On 2/20/06, David Johnson <[EMAIL PROTECTED]> wrote:
> I've implemented the browser:form ZCML directive. The implementation works
> well until I add an __init__ method to my view class.  The following error
> is generated.
>   File
> "/home/myuser/Zope-3.2.0/build/lib.linux-i686-2.4/zope/app/form/browser/editview.py",
> line 76, in widgets
>     return [getattr(self, name+'_widget')
> AttributeError: 'SimpleViewClass from edit.pt' object has no attribute
> 'name_widget'
> Here is the __init__ that leads to the error
> ---:
> class Function(object):
>     """A transaction function."""
>     __used_for__ = ITPM
>     def __init__(self, context, request, base_url=''):
>         self.context = context
>         self.request = request
>         self.base_url = base_url

First - if you're running on Zope 3.2, I (and many others) would
recommend looking at zope.formlib. Later in this message, I go into a
little more detail about how it might help you.

But the direct answer is - you need to call ``super(...)``.

"Use super()?" you ask, "I'm just subclassing from ``object``, right?"
Wrong! The browser:form directive, like many view generating
directives for ZCML, is making a new class on the fly by mixing in a
few base classes and your class together. Those other classes that are
used as bases are likely to provide their own __init__, and you need
to ensure they get called because they could be doing something
important, like one of the zope.app.form.browser form classes is doing
in this case.

Try this:

class Function(object):
    def __init__(self, context, request, base_url=''):
        self.base_url = base_url
        super(Function, self).__init__(context, request)

That will set up context and request for you. More importantly, it
*should* call __init__ on the class that's created by the
<browser:form> directive, which calls something like
self.setUpWidgets. self.setUpWidgets (I'm not sure that's the method
name, but it's something like that) creates attributes on the view in
the form of ``fieldname_widget``: so ``name_widget``,
``title_widget``, and so on, based on the schema and options provided
by ZCML.

Since you're not calling super(), that setup step is not being run.

But I have a question: how is this form going to be used? Are you
instantiating it directly in other Python code? Because it's unlikely
that base_url will ever have a value applied to it otherwise. Most
views are instantiated in Zope by calling ``getMultiAdapter((context,
request)...)``, which calls __init__ on the view object found and
passes in context and request as the two arguments. Unless you are
explicitly calling ``Function(context, request, 'foo/bar')``, that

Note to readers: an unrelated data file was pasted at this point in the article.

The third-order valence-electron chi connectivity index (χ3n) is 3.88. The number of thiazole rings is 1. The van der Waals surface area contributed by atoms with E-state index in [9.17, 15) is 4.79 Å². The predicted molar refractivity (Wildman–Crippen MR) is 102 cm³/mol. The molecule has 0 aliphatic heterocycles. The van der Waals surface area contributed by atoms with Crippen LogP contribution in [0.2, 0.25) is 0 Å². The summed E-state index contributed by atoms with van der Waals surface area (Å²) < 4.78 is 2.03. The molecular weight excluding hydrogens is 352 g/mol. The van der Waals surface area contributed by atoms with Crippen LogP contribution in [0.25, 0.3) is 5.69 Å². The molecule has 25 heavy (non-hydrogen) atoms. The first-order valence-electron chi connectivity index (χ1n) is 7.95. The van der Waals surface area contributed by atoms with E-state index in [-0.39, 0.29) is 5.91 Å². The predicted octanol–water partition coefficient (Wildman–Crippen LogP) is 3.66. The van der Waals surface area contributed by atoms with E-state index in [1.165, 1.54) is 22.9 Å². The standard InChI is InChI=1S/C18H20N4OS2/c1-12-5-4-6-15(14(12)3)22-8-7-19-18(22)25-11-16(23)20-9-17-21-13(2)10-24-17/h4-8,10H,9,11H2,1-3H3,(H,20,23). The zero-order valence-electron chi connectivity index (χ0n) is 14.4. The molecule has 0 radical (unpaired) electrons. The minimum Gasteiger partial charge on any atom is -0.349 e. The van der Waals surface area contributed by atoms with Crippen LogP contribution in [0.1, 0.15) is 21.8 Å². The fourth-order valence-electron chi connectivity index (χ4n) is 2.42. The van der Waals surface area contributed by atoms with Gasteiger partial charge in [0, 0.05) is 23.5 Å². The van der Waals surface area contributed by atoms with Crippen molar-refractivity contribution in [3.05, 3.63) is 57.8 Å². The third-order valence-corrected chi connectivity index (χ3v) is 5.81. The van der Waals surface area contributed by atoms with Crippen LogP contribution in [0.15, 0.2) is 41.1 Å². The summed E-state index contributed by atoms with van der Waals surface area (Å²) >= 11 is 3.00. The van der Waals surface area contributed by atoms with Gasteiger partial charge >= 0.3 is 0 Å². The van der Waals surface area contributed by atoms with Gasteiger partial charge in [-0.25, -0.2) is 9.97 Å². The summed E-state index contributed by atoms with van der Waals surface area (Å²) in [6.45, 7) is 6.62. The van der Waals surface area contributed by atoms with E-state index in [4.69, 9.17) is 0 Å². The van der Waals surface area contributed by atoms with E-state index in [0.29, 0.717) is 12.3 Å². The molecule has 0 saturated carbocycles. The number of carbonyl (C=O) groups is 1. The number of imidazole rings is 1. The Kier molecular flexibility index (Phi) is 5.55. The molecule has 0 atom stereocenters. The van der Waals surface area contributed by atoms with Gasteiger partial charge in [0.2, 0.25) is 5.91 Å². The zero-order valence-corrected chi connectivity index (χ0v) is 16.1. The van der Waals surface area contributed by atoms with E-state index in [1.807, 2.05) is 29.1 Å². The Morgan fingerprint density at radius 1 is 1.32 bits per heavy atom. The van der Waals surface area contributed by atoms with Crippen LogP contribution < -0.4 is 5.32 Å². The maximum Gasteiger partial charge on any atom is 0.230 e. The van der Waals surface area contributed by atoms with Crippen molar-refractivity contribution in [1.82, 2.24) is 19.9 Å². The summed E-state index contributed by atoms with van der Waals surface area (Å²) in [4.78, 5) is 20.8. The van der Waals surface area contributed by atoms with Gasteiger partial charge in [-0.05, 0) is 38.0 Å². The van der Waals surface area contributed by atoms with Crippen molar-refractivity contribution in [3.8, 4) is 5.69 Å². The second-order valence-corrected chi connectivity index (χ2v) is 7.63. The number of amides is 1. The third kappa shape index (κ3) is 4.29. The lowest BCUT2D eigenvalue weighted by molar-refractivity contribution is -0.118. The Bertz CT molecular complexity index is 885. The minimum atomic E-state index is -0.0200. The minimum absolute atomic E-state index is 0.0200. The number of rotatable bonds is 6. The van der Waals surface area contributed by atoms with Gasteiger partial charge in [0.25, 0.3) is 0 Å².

third argument is unlikely to be set. If you just want to ensure that
it's there as an attribute, you can put it in the class definition::

class Function(object):
    base_url = ""

And then you don't have to override __init__.

It's probably not a good idea to provide/expect extra __init__
arguments when writing an adapter (or view), since most of the time
it's the adapter lookup machinery that will be calling that __init__
code. It's not bad to write your own __init__ though. But I do
recommend trying to find out what classes you're inheriting from and
what they do in __init__ so you can either do it yourself or use


If you're using forms and you're running Zope 3.2, look at
zope.formlib. With formlib, it's easier to see what classes you can
inherit from and what they're doing and when you might want to
override a method and would need to call super, and what you would
need to pass along to the superclass when you do. This is an example
of what that might look like:

from zope.formlib import form

class Function(form.FormBase):
    # form.Fields finds the fields that might have been provided by
    # browser:form schema="...ITPM".
    form_fields = form.Fields(ITPM)

    base_url = ''

    # if you have a custom template, you can provide it here
    # instead of ZCML
    template = ViewPageTemplateFile('functionform.pt')

And then register via <browser:view>. (You'd need to do a little bit
more work, of course, to load/bind custom data or respond to a 'Save'
action, depending on your requirements).

It really is a more flexible, adaptive, controllable, and documented
system than the form views available from zope.app.form via the
<browser:*form> directives. You should be able to print out the
documentation from apidoc in the 'book' menu, and look up the IFormAPI
interface too. All of our custom forms became so much easier to
control and understand after moving to formlib, and in many cases the
code to support a form actually shrank. There's a lot more plain old
Python code and a lot less ZCML magic, which makes it easier to trace
how a form and its widgets get built. It might take a little bit of
time to read and understand all of the options available, but it's
well worth it as I've found zope.formlib to be a wonderfully solid
foundation to build on.

Jeff Shell
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